One system, NYU Langone Medical Center, which has more than 30,000 employees at six inpatient centers, dozens of outpatient facilities and the New York University School of Medicine, sent an email on March 27 [2020] warning that staff members speaking to the media without permission “will be subject to disciplinary action, including termination.” The email was reported earlier by Bloomberg.

Administrators suggested “appropriate” posts on social media instead. “Please share positive and uplifting messages that support your colleagues and our organization,” they said in another email.

Similar lines are being drawn nationwide. A doctor in Washington State was removed from his hospital position after speaking publicly about a shortage of protective equipment and testing; the staffing firm that employs him said he was being reassigned. Nurses in Detroit recently walked off the job to protest critically low staffing after a colleague who had spoken up on the issue was fired.

For the full story, see:

Noam Scheiber and Brian M. Rosenthal. “Nurse Questions Hospital On Safety. He’s Out a Job.” The New York Times (Friday, April 10, 2020): B1 & B5.

(Note: bracketed year added.)

(Note: the online version of the story was updated April 15, 2020, and has the title “Nurses and Doctors Speaking Out on Safety Now Risk Their Job.”)

Entrepreneurially Nimble Amish Pivot to Make Face Masks

(p. A9) SUGARCREEK, Ohio — On April 1, John Miller, a manufacturer here with deep connections to the close-knit Amish community of Central Ohio, got a call from Cleveland Clinic. The hospital system was struggling to find protective face masks for its 55,000 employees, plus visitors. Could his team sew 12,000 masks in two days?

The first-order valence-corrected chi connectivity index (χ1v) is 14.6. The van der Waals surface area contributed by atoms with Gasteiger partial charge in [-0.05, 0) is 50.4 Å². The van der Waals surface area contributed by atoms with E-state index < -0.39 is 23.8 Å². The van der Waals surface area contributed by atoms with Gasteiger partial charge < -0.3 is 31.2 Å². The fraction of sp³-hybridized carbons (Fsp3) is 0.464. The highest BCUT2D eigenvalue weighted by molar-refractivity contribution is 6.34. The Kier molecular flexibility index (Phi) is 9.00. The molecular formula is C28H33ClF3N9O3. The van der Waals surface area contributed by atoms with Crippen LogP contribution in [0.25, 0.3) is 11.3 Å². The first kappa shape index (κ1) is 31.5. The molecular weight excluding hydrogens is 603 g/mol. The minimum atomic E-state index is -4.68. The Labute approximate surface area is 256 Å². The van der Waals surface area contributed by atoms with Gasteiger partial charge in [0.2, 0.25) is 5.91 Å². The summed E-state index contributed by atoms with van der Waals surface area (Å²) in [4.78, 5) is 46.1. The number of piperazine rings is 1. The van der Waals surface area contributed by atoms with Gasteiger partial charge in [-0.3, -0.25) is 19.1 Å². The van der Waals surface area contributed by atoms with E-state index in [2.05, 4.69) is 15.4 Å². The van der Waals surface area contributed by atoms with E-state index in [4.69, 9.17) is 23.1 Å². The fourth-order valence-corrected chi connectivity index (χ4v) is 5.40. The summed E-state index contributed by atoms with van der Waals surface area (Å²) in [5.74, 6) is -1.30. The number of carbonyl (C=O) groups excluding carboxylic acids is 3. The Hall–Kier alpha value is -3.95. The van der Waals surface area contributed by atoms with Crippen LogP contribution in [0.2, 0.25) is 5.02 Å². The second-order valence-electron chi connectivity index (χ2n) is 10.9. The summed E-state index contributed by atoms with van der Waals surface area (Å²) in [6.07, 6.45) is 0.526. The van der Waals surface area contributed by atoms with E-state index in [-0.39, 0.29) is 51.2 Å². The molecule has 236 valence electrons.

He appealed to Abe Troyer with Keim, a local lumber mill and home goods business and a leader in the Amish community: “Abe, make a sewing frolic.” A frolic, Mr. Miller explained, “is a colloquial term here that means, ‘Get a bunch of people. Throw a bunch of people at this.’”

A day later, Mr. Troyer had signed up 60 Amish home seamstresses, and the Cleveland Clinic sewing frolic was on.

. . .

Almost overnight, a group of local industry, community and church leaders has mobilized to sustain Amish households by pivoting to work crafting thousands of face masks and shields, surgical gowns and protective garments from medical-grade materials. When those run scarce, they switch to using gaily printed quilting fabric and waterproof Tyvek house wrap.

For the full story, see:

Elizabeth Williamson. “In Ohio, Amish Families Pivot to Make Medical Gear.” The New York Times (Friday, April 10, 2020): A9.

(Note: ellipsis added.)

(Note: the online version of the story was updated April 16, 2020, and has the title “In Ohio, the Amish Take On the Coronavirus.”)

“A Clinical Hunch by a Lot of Really Smart People”

(p. A1) Thomas Oxley wasn’t even on call the day he received the page to come to Mount Sinai Beth Israel Hospital in Manhattan. There weren’t enough doctors to treat all the emergency stroke patients, and he was needed in the operating room.

The patient’s chart appeared unremarkable at first glance. He took no medications and had no history of chronic conditions. He had been feeling fine, hanging out at home during the lockdown like the rest of the country, when suddenly, he had trouble talking and moving the right side of his body. Imaging showed a large blockage on the left side of his head.

Oxley gasped when he got to the patient’s age and covid-19 status: 44, positive.

The man was among several recent stroke patients in their 30s to 40s who were all infected with the novel coronavirus. The median age for that type of severe stroke is 74.

As Oxley, an interventional neurologist, began the procedure to remove the clot, he observed something he had never seen before. On the monitors, the brain typically shows up as a tangle of black squiggles – “like a can of spaghetti,” he said – that provide a map of blood vessels. A clot shows up as a blank spot. As he used a needlelike device to pull out the clot, he saw new clots forming in real-time around it.